At the recent, sudden press conference that saw the announcement of several new Pokémon games, including this year’s Pokémon: Let’s Go! titles, Eurogamer had a chance to sit down with longtime director, producer, composer, and all around Poké-renaissance man Junichi Masuda to talk about the Let’s Go, Pikachu and Eevee! games and more. Here’s a summary:

  • When transferring Pokémon from GO to Let’s Go, instead of being transferred directly to your party/PC, your Pokémon end up in a Safari Zone-esque area where you can interact with them and play mini-games.
  • Masuda notes how happy he was to see GO become such a success, and states that Let’s Go is intended for the audience whose first Pokémon experience was GO as well as the more traditional, faithful Pokémon audience.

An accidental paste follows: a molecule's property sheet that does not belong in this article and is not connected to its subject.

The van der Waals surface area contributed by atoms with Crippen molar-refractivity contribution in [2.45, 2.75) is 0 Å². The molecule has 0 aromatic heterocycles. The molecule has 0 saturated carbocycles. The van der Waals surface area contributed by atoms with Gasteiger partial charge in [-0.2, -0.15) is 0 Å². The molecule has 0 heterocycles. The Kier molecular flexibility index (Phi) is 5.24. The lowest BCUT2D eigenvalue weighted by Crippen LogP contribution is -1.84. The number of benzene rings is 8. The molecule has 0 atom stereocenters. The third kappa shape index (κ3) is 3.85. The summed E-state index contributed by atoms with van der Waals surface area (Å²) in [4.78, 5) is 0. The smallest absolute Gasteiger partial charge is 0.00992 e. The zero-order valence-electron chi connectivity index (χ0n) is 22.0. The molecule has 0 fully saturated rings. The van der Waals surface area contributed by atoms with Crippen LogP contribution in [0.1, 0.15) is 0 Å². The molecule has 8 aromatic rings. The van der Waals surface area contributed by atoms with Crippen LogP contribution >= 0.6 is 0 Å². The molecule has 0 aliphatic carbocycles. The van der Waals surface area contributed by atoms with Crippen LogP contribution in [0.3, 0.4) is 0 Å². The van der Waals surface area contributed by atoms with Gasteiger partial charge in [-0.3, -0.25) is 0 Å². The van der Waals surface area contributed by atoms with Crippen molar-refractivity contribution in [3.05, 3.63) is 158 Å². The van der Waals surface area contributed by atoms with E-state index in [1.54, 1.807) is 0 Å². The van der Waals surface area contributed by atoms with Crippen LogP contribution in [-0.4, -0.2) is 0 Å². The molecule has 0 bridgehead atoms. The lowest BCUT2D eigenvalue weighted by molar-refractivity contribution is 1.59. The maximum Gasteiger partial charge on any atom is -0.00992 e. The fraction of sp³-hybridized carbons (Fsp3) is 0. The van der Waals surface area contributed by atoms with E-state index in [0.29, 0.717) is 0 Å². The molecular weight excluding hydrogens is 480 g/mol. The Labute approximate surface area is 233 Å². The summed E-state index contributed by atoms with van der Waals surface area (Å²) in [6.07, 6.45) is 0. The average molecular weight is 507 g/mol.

• When asked about hardcore fans’ reaction to the games and their changes, Masuda discusses longtime tenets of Pokémon game design they’ve broken away from — random encounters in tall grass, for example — in order to make a more casual, yet proactive experience. Rather than focus on one audience or the other, Masuda wants to cherish both equally, and create a game that everybody can enjoy.
  • In a similar vein, Masuda claims that the 2019 Pokémon RPG is not a “risk-avoiding” move, but simply a product of both it and Let’s Go! being in development for a long time. That said, there is a possibility that the two could fracture off into their own series.
  • On the topic of a potential open-world Pokémon game (à la Breath of the Wild), Masuda said he felt cautious and uneasy about appealing directly to older and hardcore crowds, citing his love of shoot ’em ups, like R-Type, and their growing difficulty over time as an example of a genre making itself inaccessible to newcomers.

You can check out more details in Eurogamer’s full interview. Stay wired for more Poké-news at E3 and beyond.

 

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Written by Amelia Fruzzetti

A writer and Nintendo fan based in Seattle, Washington. When not working for NinWire, she can be found eating pasta, writing stories, and wondering about when Mother 3 is finally going to get an official localization.

Amelia Fruzzetti